Another longtime favorite activity at the event is bluebird house building which offers a hands-on opportunity to work side by side with Audubon volunteers as they help you put together your very own Bluebird house. They have been working hard to prepare these kits and have 300 houses waiting for you to put them together. If building things is to your liking, make sure to stop by the well attended activity in children's crafts hosted by Audubon volunteers leaders Olivia Sechriest and Joyce Weber. Craft stations will be set up in the picturesque and scenic Audubon Sky Room on the third floor. If you liked what they did for the Monarch Festival, you'll like they do for the Snowflake Festival.
Once you are warmed up inside and want to venture outside again consider saying hello to Liberty, our resident non-releasable Bald Eagle. You can get a behind-the-scenes tour of what our volunteers do every day to take care of her. Linda O'Brien, one of our longtime dedicated eagle care volunteers, will take you on a tour and happily answer your questions. Perhaps you'll even see another bald eagle flying in the sky as you take a walk with an Audubon naturalist on the trails at the Audubon. This is a new feature of the Snowflake Festival, and you will not want to miss your chance to meet our naturalists in person.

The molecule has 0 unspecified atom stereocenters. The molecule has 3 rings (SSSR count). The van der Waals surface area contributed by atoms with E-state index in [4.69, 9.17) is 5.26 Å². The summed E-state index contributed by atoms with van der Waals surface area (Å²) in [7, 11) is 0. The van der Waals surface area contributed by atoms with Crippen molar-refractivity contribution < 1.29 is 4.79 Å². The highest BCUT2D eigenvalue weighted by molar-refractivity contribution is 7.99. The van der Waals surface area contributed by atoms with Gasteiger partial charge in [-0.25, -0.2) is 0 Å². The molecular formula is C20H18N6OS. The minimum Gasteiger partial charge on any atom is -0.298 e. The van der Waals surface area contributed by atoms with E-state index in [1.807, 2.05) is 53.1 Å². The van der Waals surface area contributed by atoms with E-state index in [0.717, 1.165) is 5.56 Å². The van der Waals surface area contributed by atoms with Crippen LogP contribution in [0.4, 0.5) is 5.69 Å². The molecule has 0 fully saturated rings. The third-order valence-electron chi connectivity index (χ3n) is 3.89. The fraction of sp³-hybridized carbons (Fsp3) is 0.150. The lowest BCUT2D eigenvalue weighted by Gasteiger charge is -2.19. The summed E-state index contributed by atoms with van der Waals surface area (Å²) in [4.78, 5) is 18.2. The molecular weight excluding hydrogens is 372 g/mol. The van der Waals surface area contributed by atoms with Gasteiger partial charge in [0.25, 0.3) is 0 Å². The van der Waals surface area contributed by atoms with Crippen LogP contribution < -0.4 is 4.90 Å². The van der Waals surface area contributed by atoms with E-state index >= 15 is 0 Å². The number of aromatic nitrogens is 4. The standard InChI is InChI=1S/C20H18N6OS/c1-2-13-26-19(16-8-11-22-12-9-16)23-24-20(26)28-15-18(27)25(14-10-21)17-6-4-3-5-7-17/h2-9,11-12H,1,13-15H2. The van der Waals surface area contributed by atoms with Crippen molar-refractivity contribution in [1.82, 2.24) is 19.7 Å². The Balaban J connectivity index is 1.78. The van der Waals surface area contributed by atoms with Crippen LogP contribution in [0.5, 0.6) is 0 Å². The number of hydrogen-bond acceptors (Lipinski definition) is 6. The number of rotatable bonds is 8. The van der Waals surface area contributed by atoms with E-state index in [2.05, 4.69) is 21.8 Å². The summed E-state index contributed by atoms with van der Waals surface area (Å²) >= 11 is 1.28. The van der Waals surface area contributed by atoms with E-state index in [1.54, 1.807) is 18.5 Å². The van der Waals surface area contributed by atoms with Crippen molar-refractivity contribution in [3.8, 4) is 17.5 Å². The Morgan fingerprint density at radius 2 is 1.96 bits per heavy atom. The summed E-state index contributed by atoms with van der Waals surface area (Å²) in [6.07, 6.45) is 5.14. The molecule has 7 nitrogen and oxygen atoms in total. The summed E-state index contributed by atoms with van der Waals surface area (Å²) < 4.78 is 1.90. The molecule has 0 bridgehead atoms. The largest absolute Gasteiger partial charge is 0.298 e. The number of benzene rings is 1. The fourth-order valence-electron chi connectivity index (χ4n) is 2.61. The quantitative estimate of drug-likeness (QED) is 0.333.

If you prefer to stay warm inside, there will be several returning vendors and exhibitors eager to meet you and answer your questions. The Warren County Master Gardeners will offer suet logs for purchase and answer your questions about gardening and their organization. Perhaps you would like to take a warm furry cat home with you. The Chautauqua County Humane Society offers educational materials and information on their programs and will have cats available for adoption. Or maybe you are a dog lover and want to make sure your dog remains home safe and sound. Invisible Fence Brand of Erie, Pa., has professionally trained staff fully focused on protecting your pet with Invisible Fence systems. If you are looking to do some energy efficient remodeling at home, consider stopping by Braymiller Builders out of Hamburg, N.Y. They will display their windows, doors, and tub liner systems. Maybe you are feeling a bit nostalgic. Carol Spencer will demonstrate spinning with a wheel and drop spindle using yarn, fiber, wool, and more. Visit a similar vendor in Dun Roving Farm & Alpaca Store. They will sell Alpaca products including socks, hats, gloves, mittens, and scarves and show you where they came from as you view live Suri Alpacas. If you are looking for healthy skin care products discounted 50 percent, stop by BeautiControl. This will be a last chance offer. Make sure to stop by The Southern Tier Astronomical Recreation Society (STARS). This group emphasizes observational astronomy, public education and spreading the enjoyment of the starry skies. They run free public observing nights at easy to get to locations such as Luensman Overlook park in northern Chautauqua county and Long Point State Park near Bemus Point.